The idea of breaking the record for the trip down the Murray was conceived in late 1992 – although in a fairly roundabout way.
For some time I had been contemplating exploring the upper reaches of the Blackwod River. Over the weekend of 7 – 8 November 1992 I organised a mini expedition that, while it had its fair share of troubles and difficulties, was, overall, a success.
As a result I floated the idea of another Murray River Expedition. It was decided to use four fibreglass dinghies to break the existing Hume Weir-Goolwa record of 81 hours 24 minutes. The planned time was March 1993.
In early December I purchased a 1978 International D1630 ex school (40 seat) powered by a Perkins 6 cylinder 354 cubic inch diesel engine, coupled to a standard four speed manual gearbox. It was licensed as ‘The Bus’. Tony Overstone, Stewart Maxwell and I worked on The Bus in early January and, apart from the front brake linings which needed replacing, found very little wrong with it.
I arranged for Greg Johnson and Tony to underwrite the expedition. The cost of participation was set at $1400.
A number of second hand boats were located at the target price of $1500.
Three prospective participants withdrew from the expedition. Tony, Greg and I decided to reschedule the expedition to June, dependent on the approval of other who were committed to participate. It was very clear that the recession was holding back many potential participants. The cost was fair but many who wanted to be a part of the adventure could not afford it. The target date of June met with the approval of all those committed to the expedition.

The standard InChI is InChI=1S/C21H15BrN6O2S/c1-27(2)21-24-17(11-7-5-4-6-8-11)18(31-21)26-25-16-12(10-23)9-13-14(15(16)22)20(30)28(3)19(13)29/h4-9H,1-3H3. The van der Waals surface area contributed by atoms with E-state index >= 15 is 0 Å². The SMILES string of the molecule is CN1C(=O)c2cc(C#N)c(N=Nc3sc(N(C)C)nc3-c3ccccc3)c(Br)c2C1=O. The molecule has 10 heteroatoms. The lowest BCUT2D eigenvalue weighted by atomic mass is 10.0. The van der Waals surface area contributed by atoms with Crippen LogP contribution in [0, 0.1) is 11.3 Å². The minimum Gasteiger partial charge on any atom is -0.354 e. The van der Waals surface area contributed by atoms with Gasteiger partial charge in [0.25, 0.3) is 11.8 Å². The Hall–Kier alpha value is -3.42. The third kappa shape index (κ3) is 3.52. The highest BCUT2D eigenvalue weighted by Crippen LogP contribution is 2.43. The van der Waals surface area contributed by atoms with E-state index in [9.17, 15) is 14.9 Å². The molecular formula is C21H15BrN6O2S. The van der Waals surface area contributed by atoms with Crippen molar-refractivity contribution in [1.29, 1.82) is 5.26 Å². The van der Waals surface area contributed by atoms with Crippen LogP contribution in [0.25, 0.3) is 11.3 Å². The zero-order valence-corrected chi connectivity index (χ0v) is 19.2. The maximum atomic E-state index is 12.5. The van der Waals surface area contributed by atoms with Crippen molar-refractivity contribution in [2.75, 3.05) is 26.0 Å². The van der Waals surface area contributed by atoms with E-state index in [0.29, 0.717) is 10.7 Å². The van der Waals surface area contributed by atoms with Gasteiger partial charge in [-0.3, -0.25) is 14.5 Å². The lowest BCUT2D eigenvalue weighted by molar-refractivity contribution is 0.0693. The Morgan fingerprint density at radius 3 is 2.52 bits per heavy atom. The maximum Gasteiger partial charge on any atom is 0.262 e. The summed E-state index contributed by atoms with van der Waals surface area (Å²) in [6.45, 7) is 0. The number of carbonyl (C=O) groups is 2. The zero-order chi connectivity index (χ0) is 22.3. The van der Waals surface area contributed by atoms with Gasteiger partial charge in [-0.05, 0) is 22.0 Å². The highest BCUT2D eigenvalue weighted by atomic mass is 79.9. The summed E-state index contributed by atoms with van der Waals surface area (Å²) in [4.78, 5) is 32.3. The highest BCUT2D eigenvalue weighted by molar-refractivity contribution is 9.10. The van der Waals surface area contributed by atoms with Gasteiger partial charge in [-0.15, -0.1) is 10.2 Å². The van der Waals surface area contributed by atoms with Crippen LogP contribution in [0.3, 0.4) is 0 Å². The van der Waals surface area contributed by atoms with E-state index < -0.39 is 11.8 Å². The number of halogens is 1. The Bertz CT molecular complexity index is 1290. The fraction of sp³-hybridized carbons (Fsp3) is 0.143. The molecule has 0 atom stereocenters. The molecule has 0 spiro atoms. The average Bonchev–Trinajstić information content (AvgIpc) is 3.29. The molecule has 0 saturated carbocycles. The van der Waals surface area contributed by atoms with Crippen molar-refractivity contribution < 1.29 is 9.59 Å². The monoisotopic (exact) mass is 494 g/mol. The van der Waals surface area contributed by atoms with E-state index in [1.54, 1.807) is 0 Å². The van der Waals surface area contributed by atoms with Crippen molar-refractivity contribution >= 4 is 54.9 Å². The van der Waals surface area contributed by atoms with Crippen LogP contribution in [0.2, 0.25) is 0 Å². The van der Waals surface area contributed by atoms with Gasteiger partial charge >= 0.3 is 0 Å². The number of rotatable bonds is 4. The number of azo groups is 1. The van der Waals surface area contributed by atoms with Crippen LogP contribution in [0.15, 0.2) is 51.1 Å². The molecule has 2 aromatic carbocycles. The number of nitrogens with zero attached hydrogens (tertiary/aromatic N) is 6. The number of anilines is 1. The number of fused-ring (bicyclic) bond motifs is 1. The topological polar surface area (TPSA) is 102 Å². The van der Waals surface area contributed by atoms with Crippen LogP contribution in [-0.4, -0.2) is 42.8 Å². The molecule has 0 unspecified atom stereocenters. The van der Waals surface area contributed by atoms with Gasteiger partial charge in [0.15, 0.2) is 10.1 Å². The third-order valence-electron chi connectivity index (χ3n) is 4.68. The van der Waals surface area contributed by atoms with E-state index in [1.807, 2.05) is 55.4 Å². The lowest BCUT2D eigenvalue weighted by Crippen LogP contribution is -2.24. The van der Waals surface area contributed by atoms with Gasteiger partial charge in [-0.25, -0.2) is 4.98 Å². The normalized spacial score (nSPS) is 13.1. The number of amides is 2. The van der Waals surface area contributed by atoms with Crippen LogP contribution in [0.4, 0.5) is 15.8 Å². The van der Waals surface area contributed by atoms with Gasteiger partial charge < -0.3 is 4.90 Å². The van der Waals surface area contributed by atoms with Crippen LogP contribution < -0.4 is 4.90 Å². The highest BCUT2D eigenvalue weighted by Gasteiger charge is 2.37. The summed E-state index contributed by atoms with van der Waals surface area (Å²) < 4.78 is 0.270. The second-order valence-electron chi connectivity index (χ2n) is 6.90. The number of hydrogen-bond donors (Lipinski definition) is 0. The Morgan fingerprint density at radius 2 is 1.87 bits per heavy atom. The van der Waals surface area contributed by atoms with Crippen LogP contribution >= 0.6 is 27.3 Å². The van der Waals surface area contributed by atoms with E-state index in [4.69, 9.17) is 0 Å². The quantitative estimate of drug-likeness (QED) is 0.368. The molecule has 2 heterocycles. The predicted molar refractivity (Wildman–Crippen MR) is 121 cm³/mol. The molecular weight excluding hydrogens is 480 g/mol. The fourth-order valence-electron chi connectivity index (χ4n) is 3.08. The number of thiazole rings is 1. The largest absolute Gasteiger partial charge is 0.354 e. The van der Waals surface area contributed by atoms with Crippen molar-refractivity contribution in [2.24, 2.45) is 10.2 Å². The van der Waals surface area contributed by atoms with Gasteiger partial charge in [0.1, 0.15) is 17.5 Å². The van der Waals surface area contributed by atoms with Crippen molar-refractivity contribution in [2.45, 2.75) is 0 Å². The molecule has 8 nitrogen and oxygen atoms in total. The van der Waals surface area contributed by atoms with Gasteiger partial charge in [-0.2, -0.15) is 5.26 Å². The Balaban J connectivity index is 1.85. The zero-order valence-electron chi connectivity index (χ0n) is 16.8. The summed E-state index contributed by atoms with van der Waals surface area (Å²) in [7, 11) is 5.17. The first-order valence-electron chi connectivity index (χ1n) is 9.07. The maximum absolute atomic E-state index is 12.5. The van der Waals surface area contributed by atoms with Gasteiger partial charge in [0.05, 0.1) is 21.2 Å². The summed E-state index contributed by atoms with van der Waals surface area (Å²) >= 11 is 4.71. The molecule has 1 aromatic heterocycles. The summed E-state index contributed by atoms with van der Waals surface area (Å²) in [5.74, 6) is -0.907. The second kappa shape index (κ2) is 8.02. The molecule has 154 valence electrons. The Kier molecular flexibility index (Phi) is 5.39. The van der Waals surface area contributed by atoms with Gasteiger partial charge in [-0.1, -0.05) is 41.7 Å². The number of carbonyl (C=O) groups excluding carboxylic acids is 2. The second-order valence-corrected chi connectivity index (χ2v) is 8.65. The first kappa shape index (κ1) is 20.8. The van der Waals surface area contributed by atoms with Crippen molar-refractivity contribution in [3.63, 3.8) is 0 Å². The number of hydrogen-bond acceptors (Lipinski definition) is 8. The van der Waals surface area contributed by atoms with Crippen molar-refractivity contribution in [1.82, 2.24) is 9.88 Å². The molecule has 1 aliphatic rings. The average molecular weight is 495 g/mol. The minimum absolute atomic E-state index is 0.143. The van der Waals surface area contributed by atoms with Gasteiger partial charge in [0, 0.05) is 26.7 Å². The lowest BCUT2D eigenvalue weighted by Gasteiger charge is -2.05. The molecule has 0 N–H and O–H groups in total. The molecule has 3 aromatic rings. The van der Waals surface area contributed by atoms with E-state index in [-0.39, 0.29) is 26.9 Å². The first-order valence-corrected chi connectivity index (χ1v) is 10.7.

It was decided to hold work sessions every Thursday night at Kenwick.
Greg, Stuart, Tony and Kevin tested three boats on the Swan River in late February and determined that two were suitable.
Tony and I worked on The Bus in between regular Thursday night meetings (mainly because not enough people were turning up).
In early March Tony and I went to the Logue Brook Race to drum up support for the expedition. There was an encouraging response – four ‘maybes’ on participation and two possible boats.
Work on The Bus’s rear locker proved to be more difficult, take longer and cost more than expected.
I decided to swap the existing 8.25 x 20 tyres for 9.00 x 20 tyres. This would give improved tyre life, less wear, higher speed, greater economy, cooler running temperature, greater availability (especially in more remote locations), and a cheaper price. I purchased two new new tyres for the front and four recaps for the rear. Mark Hall at Kenwick Motors supplied the four casings. Craig Douglas at Toms Tyres, Mandurah was interested in purchasing the existing six tyres on The Bus. This meant that the swap could be made for only an additional $285.
Tony went to Bali for two weeks so I shifted the direction of the work on The Bus to Killara Auto Electrics. Gary Evans offered to sponsor the expedition with work on the dashboard, interior lights, charging system and other auto electrical matters.
Kevin Williams joined the expedition team – a valued member.
Stewart Maxwell and I replaced the water trap with a larger and more efficient unit, fitted a fuel pump to link the two tanks, and raised and re-routed the exhaust pipe.
When checking around on tyre prices in mid-March I came across a problem. 9.00 x 20 tyres do not fit on 8.25 x 20 rims and wider rims suitable for 9.00 x 20 tyres are available only in a six stud pattern whereas The Bus had a five stud pattern! The problem was solved by having Summerfield Engineering weld the centre of 8.25 five stud rims into 9.00 ‘spider’ rims donated by Mark Hall at Kenwick Motors.
Morrie McGregor, a friend of Greg’s, offered to paint The Bus with the assistance of his brother in law, Ken. True to his word this happened on the Thursday before Easter. Ken did an excellent job considering the relatively poor preparation.